Golden rule: less is better than more.
Here are two versions of a letter sent in reply to a telephone line request. The first version is the original, the second is the one revised by Sir Ernest Gowers.
Version A. I regret however that (1) the Survey Officer who is responsible for the preliminary investigation as to the technical possibility of installing a telephone at the address quoted by the applicant has reported that (2) owing to a shortage of spare wires to the underground cable (a pair of wires leading from the point near your house right back to the local exchange and thus a pair of wires essential for the provision of telephone service for you) is lacking and that therefore (3) it is a technical impossibility to install a telephone for you.
Version B. I am sorry to tell you that (1) we have found (2) that there is no spare pair of wires on the cable that we would have used to connect your house with the exchange. I regret therefore that (3) it is impossible to install a telephone for you. [From “The Complete Plain Words“, Sir Ernest Gowers]
At first glance, it may appear that no one in his mind would ever express himself as in Version A, except perhaps the government officials to whom Gowers’ book was addressed back in 1954.
However, Version A is not as far-fetched as it may seem. It is very close to the way in which many native Italians speak and write, notably politicians, poor lecturers, and would-be professors.
Let us have a look at how the two versions differ.
Version B (1) has replaced the “Survey Officer” with a more generic “we have found”. This is correct, as it is absolutely irrelevant for the person requesting the telephone line to know who is actually in charge of carrying out the investigation.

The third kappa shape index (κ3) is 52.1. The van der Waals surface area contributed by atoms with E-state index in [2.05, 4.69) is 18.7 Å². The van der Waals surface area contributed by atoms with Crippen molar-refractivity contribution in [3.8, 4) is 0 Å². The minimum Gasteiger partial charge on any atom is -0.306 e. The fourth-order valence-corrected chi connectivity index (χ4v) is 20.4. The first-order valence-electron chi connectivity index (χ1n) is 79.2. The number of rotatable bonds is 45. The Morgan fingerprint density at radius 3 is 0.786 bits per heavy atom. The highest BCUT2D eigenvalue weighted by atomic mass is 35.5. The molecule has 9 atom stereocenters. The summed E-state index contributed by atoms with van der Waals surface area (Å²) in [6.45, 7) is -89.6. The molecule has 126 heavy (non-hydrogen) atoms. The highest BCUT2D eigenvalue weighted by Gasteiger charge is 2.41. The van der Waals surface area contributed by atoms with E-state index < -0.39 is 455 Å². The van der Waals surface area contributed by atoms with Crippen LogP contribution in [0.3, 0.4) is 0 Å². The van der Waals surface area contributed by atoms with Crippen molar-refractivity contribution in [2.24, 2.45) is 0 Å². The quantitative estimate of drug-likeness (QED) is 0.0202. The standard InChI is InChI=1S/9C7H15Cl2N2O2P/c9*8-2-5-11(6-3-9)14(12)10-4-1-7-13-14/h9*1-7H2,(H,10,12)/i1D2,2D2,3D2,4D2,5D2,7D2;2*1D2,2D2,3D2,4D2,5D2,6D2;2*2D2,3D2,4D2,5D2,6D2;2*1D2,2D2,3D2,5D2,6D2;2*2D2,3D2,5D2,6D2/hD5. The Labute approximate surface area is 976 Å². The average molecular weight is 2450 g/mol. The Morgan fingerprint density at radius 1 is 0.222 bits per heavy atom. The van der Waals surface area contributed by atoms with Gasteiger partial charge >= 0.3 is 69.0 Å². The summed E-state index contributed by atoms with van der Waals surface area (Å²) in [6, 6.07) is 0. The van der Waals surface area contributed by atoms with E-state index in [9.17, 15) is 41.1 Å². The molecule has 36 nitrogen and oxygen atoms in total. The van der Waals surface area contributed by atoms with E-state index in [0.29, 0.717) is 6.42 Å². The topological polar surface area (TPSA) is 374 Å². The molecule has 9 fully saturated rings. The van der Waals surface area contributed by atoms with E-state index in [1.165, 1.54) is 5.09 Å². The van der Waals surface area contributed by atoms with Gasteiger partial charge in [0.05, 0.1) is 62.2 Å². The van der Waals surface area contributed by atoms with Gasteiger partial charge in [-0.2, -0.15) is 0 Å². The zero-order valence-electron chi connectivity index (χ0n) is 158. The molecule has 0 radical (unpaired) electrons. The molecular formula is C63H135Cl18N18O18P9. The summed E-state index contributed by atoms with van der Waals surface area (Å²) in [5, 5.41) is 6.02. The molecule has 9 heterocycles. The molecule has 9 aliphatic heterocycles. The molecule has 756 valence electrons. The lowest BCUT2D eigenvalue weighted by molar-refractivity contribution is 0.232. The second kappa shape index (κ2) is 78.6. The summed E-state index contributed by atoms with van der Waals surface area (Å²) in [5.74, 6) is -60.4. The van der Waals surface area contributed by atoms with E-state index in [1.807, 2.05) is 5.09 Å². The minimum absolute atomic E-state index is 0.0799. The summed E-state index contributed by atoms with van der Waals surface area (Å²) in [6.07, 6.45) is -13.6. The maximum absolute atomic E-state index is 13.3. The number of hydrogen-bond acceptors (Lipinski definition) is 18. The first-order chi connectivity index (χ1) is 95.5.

It has also removed a piece of information that is most certainly already present in the letter’s subject line and thus is redundant: “as to the technical possibility of installing a telephone at the address quoted by the applicant”.
Furthermore, Version B has replaced the tedious explanation in (2) with a more succinct one that does away with the cumbersome brackets. Once again, the abridged version is much clearer.
In (3) “technical impossibility” was replaced with “it is impossible to”. We can only speculate on why they used “technical impossibility” in the first place, maybe to suggest that they *did* put some effort in trying to get the job done but that for (technical) reasons beyond their control they were unable to.
The example above is especially instructive for a simultaneous interpreter since it elaborates on the apparently trivial ability of “taking away” that proves invaluable in keeping up with a fast paced speaker while producing coherent, accurate and meaningful sentences.
Here is just one other example, a classic of interpreting taken from the proceedings of a UN conference (Chernov 1994, 146):
Chairman: “And now I give the floor to the distinguished representative of the Republic of Tanzania”
Translated by the interpreter with: “Tanzania”
This example shows just how important context is in eliminating redundancies:
“I” – is implied, since the floor is usually given by the chairman
“now” – is implied, since the speech is taking place in that moment
“give the floor” – is standard conference terminology
“to the distinguished” – is just a formal embellishment
“representative” – is implied, since all participants at that meeting were representing their countries
“of the republic of” – can be omitted as it applies to all countries, with the exception of perhaps a handful of kingdoms.